Wednesday, Feb 21, 2018
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The power of sound


Instructor Michele Baran keeps a beat during chant.

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On the top floor of Flower Hospital, in an airy conference room overlooking Sylvania's lush green panorama of treetops and lawns, I sit in a circle with a small group of people, mostly women.

Our voices rise in unison.

“I am calm, I am balanced, I am centered. ... I am calm, I am balanced, I am centered.”

Our group recites the phrase, softly and shyly at first, then with mounting confidence.

The words begin to flow like a river and, somewhere along the line, my concentration shifts. The focus is no longer on black-and-white dictionary meanings. The words have grown into living, breathing entities.

I am slowly feeling an awareness of the physical process of creating words. How mysterious - and powerful - this routine procedure truly is. My breathing deepens, my pulse slows, my usually high blood pressure seems to melt into a pool of tranquility.

I feel the sound of the words rising from deep within, then falling into the rhythm of the group.

“I am calm, I am balanced, I am centered. ... I am calm, I am balanced, I am centered.”

It's true, I realize: I am calm. I am balanced. I am centered. These words have weight, they speak with authority.

Chanting, an ancient ritual practiced by religious groups as diverse as Roman Catholics, Jewish mystics, Hindus, Buddhists, Sufis, and pagans, is being taught in workshops and hospitals today.

It is considered an aid to cancer patients, easing the gripping anxiety that can come from a dire diagnosis, or it can help harried commuters chill out while stuck in gridlock.

The recent class at Flower Hospital is part of ProMedica Health System's Healing Care program, which offers free classes to its patients on a wide range of topics including nutrition, guided imagery, yoga, and herbal medicines.

“The aim for me, in teaching chanting, is to convey the message of relaxation through the art of sound,” instructor Michele Baran said in an interview, “as well as helping people just get in touch with themselves on a physical, mental, and spiritual level.”

Ms. Baran, who has been teaching yoga, meditation, and chanting since 1988, explained to the class that certain vibrations affect our bodies in different ways, whether positive or negative. A passing car that rumbles with earthshaking bass can make us jittery. The smooth swoosh of ocean waves can be soothing.

“My goal is to at least give the participants a tangible way to create a sense of inner peace through sound vibration, and that is through chanting,” Ms. Baran said afterward. “It becomes a positive affirmation in their daily lives.”

Jill Snyder participated because she is helping her mother go through treatment for breast cancer.

“That class was just a wonderful event,” Ms. Snyder said. “I came straight from work and it had been a very stressful day. I'm going through radiation with my mom right now, and we've been putting up with a lot. I came away from there totally relaxed.”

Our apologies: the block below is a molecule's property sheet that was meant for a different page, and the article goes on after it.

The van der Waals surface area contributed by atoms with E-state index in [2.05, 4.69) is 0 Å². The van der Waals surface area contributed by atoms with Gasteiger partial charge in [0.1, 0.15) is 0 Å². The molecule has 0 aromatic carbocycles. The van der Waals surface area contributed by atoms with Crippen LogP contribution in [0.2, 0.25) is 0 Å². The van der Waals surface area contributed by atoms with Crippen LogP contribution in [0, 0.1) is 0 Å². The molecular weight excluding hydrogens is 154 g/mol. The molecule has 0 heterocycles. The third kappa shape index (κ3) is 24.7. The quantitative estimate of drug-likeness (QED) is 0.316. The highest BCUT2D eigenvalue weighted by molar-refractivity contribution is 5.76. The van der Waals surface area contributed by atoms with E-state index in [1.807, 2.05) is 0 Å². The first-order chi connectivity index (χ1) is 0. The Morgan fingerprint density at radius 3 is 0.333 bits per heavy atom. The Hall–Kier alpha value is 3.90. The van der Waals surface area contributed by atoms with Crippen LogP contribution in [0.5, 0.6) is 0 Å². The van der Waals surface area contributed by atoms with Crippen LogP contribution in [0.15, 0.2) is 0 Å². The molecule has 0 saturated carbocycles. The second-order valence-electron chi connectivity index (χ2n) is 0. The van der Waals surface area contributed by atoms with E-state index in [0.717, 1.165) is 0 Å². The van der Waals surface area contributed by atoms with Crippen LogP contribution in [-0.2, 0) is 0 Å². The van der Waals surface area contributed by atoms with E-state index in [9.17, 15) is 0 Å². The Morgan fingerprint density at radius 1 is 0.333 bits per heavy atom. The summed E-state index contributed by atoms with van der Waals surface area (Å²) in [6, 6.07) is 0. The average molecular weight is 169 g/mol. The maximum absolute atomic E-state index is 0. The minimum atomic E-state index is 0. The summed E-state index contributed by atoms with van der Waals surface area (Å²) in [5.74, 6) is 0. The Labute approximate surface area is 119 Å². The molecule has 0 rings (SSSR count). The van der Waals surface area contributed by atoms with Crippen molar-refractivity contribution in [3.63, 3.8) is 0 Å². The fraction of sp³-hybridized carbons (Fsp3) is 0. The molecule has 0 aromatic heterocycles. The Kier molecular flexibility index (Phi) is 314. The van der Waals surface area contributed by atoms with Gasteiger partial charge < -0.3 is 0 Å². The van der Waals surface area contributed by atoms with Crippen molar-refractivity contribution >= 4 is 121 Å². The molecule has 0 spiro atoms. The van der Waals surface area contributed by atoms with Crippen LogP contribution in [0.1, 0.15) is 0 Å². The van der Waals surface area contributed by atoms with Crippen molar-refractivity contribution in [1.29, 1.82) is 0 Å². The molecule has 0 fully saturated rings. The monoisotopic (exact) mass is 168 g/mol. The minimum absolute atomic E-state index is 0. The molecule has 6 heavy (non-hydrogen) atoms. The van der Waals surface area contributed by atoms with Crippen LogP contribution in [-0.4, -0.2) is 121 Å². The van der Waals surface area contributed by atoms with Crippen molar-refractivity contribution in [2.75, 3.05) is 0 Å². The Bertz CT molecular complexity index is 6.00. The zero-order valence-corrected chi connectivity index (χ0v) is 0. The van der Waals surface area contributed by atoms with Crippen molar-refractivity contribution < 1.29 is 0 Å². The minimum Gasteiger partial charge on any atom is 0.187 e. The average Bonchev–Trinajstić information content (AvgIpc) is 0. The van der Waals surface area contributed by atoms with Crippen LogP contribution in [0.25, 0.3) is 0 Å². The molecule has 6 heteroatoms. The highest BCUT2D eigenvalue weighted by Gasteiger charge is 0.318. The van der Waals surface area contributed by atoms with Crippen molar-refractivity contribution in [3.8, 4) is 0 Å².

Some of the chants taught in the class were from the Hindu tradition, including “Om Namaha Shivaya,” which translates as “I Honor the Divine Within,” and the Sanskrit chant “Shri Ram.”

Rabbi Shefa Gold of New Mexico sees chanting as part of the Jewish mystic tradition of the Kabbalah.

“Through the practice of chant we can activate all our disparate parts at once, and become the vehicle for God's healing power,” Rabbi Gold wrote in an essay titled Chanting as a Healing Modality.

Dr. Mitchell L. Gaynor, a New York oncologist and author of Sounds of Healing: A Physician Reveals the Therapeutic Power of Sound, Voice, and Music, writes that “vibration touches every part of our physical being” and “sound is `heard' not only through our ears but through every cell in our body.”

Ms. Baran said that in 13 years of teaching such classes, she has found that cancer patients often have a greater appreciation for life than does the average person.

“I've had a student come to me and say, `Knowing that I have cancer is the best thing that has ever happened to me in my life!' It's given her a different perspective on life. Their want to live is incredible.”

During the recent session, Ms. Baran quoted an old saying: “Yesterday is truly history; tomorrow is a mystery; today is a gift, that's why we call it the present.”

The spiritual side of life is a crucial link to inner peace and strength, she said.

“It helps to uplift us, motivate us, inspire us,” Ms. Baran said afterward. “People who are inspired by the art of chant realize that there is a part of us that is beyond the mental and physical aspects. When a person gets in touch with their spiritual side, they feel a sense of connection to all things. They have a sense of inner peace and they carry that wherever they go.”

The class on “Chanting: The Power of Sound” is offered periodically by ProMedica Health Systems Healing Care program. Call 824-1878 for information.

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